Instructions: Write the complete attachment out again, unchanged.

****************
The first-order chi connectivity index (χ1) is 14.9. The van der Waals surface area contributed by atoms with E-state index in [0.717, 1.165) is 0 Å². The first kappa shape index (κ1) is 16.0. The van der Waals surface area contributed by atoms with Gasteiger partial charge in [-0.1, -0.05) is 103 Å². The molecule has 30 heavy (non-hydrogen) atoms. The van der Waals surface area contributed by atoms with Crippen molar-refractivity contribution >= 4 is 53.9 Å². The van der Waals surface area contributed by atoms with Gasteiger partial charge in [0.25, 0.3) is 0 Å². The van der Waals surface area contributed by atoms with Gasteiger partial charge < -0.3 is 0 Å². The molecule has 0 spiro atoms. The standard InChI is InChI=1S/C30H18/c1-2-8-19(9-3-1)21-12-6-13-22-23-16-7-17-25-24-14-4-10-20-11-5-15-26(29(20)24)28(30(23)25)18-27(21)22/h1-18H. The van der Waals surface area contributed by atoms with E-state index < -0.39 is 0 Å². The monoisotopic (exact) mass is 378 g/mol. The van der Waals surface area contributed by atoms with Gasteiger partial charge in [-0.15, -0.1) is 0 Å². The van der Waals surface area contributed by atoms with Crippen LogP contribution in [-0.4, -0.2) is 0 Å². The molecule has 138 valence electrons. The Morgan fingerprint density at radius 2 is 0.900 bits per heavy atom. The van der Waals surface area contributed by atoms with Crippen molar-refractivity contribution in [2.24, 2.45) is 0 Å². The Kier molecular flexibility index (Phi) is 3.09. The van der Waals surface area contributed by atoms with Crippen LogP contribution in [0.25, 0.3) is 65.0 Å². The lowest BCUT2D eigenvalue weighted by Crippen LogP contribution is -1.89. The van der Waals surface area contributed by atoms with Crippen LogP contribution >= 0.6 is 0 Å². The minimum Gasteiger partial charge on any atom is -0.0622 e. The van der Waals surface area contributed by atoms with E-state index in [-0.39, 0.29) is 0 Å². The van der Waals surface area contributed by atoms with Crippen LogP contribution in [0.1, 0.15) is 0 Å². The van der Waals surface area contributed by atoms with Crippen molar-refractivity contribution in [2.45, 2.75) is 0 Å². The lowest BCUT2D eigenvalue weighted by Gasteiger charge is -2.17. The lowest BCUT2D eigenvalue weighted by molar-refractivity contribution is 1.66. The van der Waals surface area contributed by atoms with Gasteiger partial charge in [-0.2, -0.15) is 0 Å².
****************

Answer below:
The first-order chi connectivity index (χ1) is 14.9. The van der Waals surface area contributed by atoms with E-state index in [0.717, 1.165) is 0 Å². The first kappa shape index (κ1) is 16.0. The van der Waals surface area contributed by atoms with Gasteiger partial charge in [-0.1, -0.05) is 103 Å². The molecule has 30 heavy (non-hydrogen) atoms. The van der Waals surface area contributed by atoms with Crippen molar-refractivity contribution >= 4 is 53.9 Å². The van der Waals surface area contributed by atoms with Gasteiger partial charge in [0.25, 0.3) is 0 Å². The van der Waals surface area contributed by atoms with Gasteiger partial charge < -0.3 is 0 Å². The molecule has 0 spiro atoms. The standard InChI is InChI=1S/C30H18/c1-2-8-19(9-3-1)21-12-6-13-22-23-16-7-17-25-24-14-4-10-20-11-5-15-26(29(20)24)28(30(23)25)18-27(21)22/h1-18H. The van der Waals surface area contributed by atoms with E-state index < -0.39 is 0 Å². The monoisotopic (exact) mass is 378 g/mol. The van der Waals surface area contributed by atoms with Gasteiger partial charge in [-0.15, -0.1) is 0 Å². The van der Waals surface area contributed by atoms with Crippen LogP contribution in [-0.4, -0.2) is 0 Å². The molecule has 138 valence electrons. The Morgan fingerprint density at radius 2 is 0.900 bits per heavy atom. The van der Waals surface area contributed by atoms with Crippen molar-refractivity contribution in [2.24, 2.45) is 0 Å². The Kier molecular flexibility index (Phi) is 3.09. The van der Waals surface area contributed by atoms with Crippen LogP contribution in [0.25, 0.3) is 65.0 Å². The lowest BCUT2D eigenvalue weighted by Crippen LogP contribution is -1.89. The van der Waals surface area contributed by atoms with Crippen LogP contribution >= 0.6 is 0 Å². The minimum Gasteiger partial charge on any atom is -0.0622 e. The van der Waals surface area contributed by atoms with E-state index in [-0.39, 0.29) is 0 Å². The van der Waals surface area contributed by atoms with Crippen LogP contribution in [0.1, 0.15) is 0 Å². The van der Waals surface area contributed by atoms with Crippen molar-refractivity contribution in [2.45, 2.75) is 0 Å². The lowest BCUT2D eigenvalue weighted by Gasteiger charge is -2.17. The lowest BCUT2D eigenvalue weighted by molar-refractivity contribution is 1.66. The van der Waals surface area contributed by atoms with Gasteiger partial charge in [-0.2, -0.15) is 0 Å².